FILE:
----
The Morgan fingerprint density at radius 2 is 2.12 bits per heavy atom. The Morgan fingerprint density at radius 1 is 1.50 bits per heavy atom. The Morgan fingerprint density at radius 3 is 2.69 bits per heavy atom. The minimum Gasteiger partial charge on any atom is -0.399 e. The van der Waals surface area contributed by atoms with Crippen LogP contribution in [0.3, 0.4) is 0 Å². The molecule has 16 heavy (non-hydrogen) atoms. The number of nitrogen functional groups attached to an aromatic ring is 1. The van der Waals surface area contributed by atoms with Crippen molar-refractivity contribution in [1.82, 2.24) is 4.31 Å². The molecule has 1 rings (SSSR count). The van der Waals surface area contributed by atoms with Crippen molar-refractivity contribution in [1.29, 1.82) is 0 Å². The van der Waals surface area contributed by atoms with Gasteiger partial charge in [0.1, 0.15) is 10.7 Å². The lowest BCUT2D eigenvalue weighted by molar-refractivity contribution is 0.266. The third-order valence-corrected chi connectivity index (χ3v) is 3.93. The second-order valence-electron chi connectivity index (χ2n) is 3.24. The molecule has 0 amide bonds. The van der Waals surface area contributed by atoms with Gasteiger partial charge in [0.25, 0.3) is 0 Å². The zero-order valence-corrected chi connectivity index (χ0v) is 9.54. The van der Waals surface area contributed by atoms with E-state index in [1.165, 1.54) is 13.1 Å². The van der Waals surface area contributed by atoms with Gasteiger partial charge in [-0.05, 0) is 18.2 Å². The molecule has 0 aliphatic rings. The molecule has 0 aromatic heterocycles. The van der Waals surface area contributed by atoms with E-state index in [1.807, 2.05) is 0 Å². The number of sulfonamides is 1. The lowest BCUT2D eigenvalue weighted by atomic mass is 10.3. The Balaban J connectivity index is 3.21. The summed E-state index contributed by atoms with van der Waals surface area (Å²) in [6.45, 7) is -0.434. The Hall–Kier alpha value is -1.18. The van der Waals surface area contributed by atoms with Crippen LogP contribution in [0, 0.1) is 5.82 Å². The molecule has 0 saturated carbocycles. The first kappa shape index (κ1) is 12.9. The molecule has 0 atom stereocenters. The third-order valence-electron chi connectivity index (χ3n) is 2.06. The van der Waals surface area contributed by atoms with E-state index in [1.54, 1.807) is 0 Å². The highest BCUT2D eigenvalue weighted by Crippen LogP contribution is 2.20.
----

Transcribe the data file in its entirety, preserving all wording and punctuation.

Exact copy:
The Morgan fingerprint density at radius 2 is 2.12 bits per heavy atom. The Morgan fingerprint density at radius 1 is 1.50 bits per heavy atom. The Morgan fingerprint density at radius 3 is 2.69 bits per heavy atom. The minimum Gasteiger partial charge on any atom is -0.399 e. The van der Waals surface area contributed by atoms with Crippen LogP contribution in [0.3, 0.4) is 0 Å². The molecule has 16 heavy (non-hydrogen) atoms. The number of nitrogen functional groups attached to an aromatic ring is 1. The van der Waals surface area contributed by atoms with Crippen molar-refractivity contribution in [1.82, 2.24) is 4.31 Å². The molecule has 1 rings (SSSR count). The van der Waals surface area contributed by atoms with Crippen molar-refractivity contribution in [1.29, 1.82) is 0 Å². The van der Waals surface area contributed by atoms with Gasteiger partial charge in [0.1, 0.15) is 10.7 Å². The lowest BCUT2D eigenvalue weighted by molar-refractivity contribution is 0.266. The third-order valence-corrected chi connectivity index (χ3v) is 3.93. The second-order valence-electron chi connectivity index (χ2n) is 3.24. The molecule has 0 amide bonds. The van der Waals surface area contributed by atoms with Gasteiger partial charge in [0.25, 0.3) is 0 Å². The zero-order valence-corrected chi connectivity index (χ0v) is 9.54. The van der Waals surface area contributed by atoms with E-state index in [1.165, 1.54) is 13.1 Å². The van der Waals surface area contributed by atoms with Gasteiger partial charge in [-0.05, 0) is 18.2 Å². The molecule has 0 aliphatic rings. The molecule has 0 aromatic heterocycles. The van der Waals surface area contributed by atoms with E-state index in [1.807, 2.05) is 0 Å². The number of sulfonamides is 1. The lowest BCUT2D eigenvalue weighted by atomic mass is 10.3. The Balaban J connectivity index is 3.21. The summed E-state index contributed by atoms with van der Waals surface area (Å²) in [6.45, 7) is -0.434. The Hall–Kier alpha value is -1.18. The van der Waals surface area contributed by atoms with Crippen LogP contribution in [0, 0.1) is 5.82 Å². The molecule has 0 saturated carbocycles. The first kappa shape index (κ1) is 12.9. The molecule has 0 atom stereocenters. The third-order valence-electron chi connectivity index (χ3n) is 2.06. The van der Waals surface area contributed by atoms with E-state index in [1.54, 1.807) is 0 Å². The highest BCUT2D eigenvalue weighted by Crippen LogP contribution is 2.20.